The full text of the Lewy Body Dementia Association’s Caregiver Burden in Lewy Body Dementias can be viewed by visiting http://www.lbda.org.

The Lewy Body Dementia Association

The Lewy Body Dementia Association (LBDA) is the leading voluntary health organization in raising awareness of Lewy body dementias (LBD), supporting patients, their families and caregivers, and promoting scientific advances. LBDA’s Scientific Advisory Council is comprised of leading experts from the United States, Canada, the United Kingdom, and Japan in research and clinical management of Lewy body dementias. To learn more about LBDA, visit

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I received this email from the LBDA:

A Week to Remember

Dear Friend,
Awareness is our beacon. It’s how Lewy Body Dementia will come out of the shadows and into the public eye.

  • Awareness for the spouse whose “happily ever after” has been stolen away by LBD.
  • Awareness for the primary care doctor whose patient would benefit from referral to a specialist for a specific diagnosis.
  • Awareness for the caregiver that she is not alone.

Although we remain committed to increasing awareness about LBD 365 days a year, October 10-16 will truly be A Week To Remember, as the LBDA Family comes together to raise awareness and support across the country.
We invite you to join us and countless others who will be participating in grassroots efforts like these, to name just a few:

Watch for more information on our website, and in e-mails like this one, in the weeks and months to come. To learn more about how you can stand strong with the 1.3 million families affected by Lewy body dementia, please contact us at awareness@lbda.org. We hope you will join us in making this A Week To Remember.

Remember, it all begins with Awareness.

Sincerely,
Angela Herron
President, LBDA Board of Directors
Together, we are Increasing Knowledge, Sharing Experience, Building Hope.

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The Lewy Body Dementia Association has made available on their website a Caregiver FAQ in response to caregiver demand from a recent LBD webinar hosted by the Alzheimer Research Forum. To listen to the webinar, click here.

To read the first installment of answers to some of the most frequently asked caregiver questions, click here.

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If you missed the Lewy Body Dementia Association commercial which aired over the weekend, you can see it below:

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I received the following email from the Lewy Body Dementia Association:

Hut, Hut, Hike!

Join with us this month to watch a special message from the Lewy
Body Dementia Association during the television broadcast of the
Pro Football Hall of Fame Enshrinement Festival’s Timken Grand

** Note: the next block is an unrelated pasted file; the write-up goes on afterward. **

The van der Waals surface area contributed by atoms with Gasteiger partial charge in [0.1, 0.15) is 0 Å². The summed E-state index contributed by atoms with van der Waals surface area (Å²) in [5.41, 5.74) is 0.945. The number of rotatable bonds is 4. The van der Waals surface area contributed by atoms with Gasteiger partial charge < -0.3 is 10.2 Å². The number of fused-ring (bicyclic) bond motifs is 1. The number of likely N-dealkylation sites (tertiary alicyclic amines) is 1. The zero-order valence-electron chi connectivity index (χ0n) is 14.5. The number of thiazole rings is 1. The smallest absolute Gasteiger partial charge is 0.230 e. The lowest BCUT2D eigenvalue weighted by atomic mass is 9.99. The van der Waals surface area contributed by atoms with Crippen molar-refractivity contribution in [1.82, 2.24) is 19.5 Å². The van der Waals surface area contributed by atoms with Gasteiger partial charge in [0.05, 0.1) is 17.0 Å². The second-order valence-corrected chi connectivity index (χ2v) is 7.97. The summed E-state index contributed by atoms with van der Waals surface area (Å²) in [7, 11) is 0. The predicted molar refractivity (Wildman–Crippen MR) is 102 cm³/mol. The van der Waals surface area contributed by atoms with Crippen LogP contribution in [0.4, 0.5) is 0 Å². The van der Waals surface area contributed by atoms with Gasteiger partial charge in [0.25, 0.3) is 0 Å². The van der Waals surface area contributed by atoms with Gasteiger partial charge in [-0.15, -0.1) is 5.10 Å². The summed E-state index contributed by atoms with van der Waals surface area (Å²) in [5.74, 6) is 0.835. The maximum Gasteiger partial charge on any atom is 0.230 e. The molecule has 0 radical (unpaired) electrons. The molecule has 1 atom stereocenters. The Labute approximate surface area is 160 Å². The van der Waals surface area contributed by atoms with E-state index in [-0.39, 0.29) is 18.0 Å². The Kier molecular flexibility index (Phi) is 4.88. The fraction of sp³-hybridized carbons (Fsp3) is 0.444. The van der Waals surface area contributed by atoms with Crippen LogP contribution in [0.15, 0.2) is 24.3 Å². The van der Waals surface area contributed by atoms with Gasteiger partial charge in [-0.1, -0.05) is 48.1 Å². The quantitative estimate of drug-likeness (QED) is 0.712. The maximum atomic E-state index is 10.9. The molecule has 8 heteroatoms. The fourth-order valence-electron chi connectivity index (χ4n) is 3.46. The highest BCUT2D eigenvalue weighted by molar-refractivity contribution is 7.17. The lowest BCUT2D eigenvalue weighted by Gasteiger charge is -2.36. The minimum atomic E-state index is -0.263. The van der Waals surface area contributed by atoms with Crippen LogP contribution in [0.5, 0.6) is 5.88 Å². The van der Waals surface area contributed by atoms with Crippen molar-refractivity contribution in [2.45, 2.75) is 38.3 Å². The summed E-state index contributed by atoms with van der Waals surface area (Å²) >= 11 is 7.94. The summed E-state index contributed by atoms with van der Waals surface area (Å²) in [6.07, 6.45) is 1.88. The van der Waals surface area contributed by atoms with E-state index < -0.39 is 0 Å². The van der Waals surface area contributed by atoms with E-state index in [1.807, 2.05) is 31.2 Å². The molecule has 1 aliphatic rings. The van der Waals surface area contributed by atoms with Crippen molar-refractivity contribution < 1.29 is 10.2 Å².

Parade Aug. 8 in Canton, Ohio.

This special 30-second commercial on Lewy body dementia is the
first of its kind to be shown nationally. The parade will be
available in more than 81 million households throughout the
month of August – click here for information on your local
station’s airdates and times.

Thank you to the Bankert family and all who have helped make
this incredible opportunity possible, and to you for joining with us
as we Increase Knowledge, Share Experience and Build Hope for
all those affected by LBD in more ways than ever before!

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I received the following information in an email from the LBDA about the upcoming Alzheimer Research Forum‘s webinar, Betwixt and Intermixed-Dementia With Lewy Bodies:

The Alzheimer Research Forum, is the web’s most dynamic scientific community dedicated to understanding Alzheimer’s disease and related disorders like Lewy body dementias.

Their upcoming event, Betwixt and Intermixed-Dementia With Lewy Bodies has generated a tremendous response from the caregiver community, including some 90 questions on LBD diagnosis and treatment submitted from caregivers.

With this event, the Alzheimer’s Research Forum aims to increase awareness of dementia with Lewy bodies (DLB) among scientists and physicians, their primary audience. As such, the panel of LBD experts will focus largely on scientific research topics.

While the live event may address some clinical issues at a high level, at only one hour long it will be impossible to address the many caregiver questions that have been submitted. To ensure your questions receive the attention they deserve, the AlzForum editors have assembled them in a caregiver comment page and will be asking the panelists and the Lewy Body Dementia Association to respond offline to these questions after the event.

Some of this information can be found on the LBDA website now. Visit http://www.lbda.org/category/4115/publications.htm to read our many publications or watch caregiver educational videos on LBD at http://www.lbda.org/category/4116/multimedia-resources.htm.

For those who are registered for this event, only questions on the scientific topics should be submitted DURING the actual event. If you are a patient or caregiver and have questions in addition to those already posted, you are invited to submit them ahead of time via the AlzForum website at http://www.alzforum.org/contact.asp.

LBDA will work with the AlzForum editors to provide the fastest response to the most frequently asked questions so that LBD families now and in the future can all benefit from the answers. Due to the volume of questions, the reality of limited resources, and the availability of our LBD experts, there will be a modest delay before the answers are posted online.

We appreciate your patience while AlzForum and LBDA work together to develop the answers you need.

Sincerely,
The LBDA Team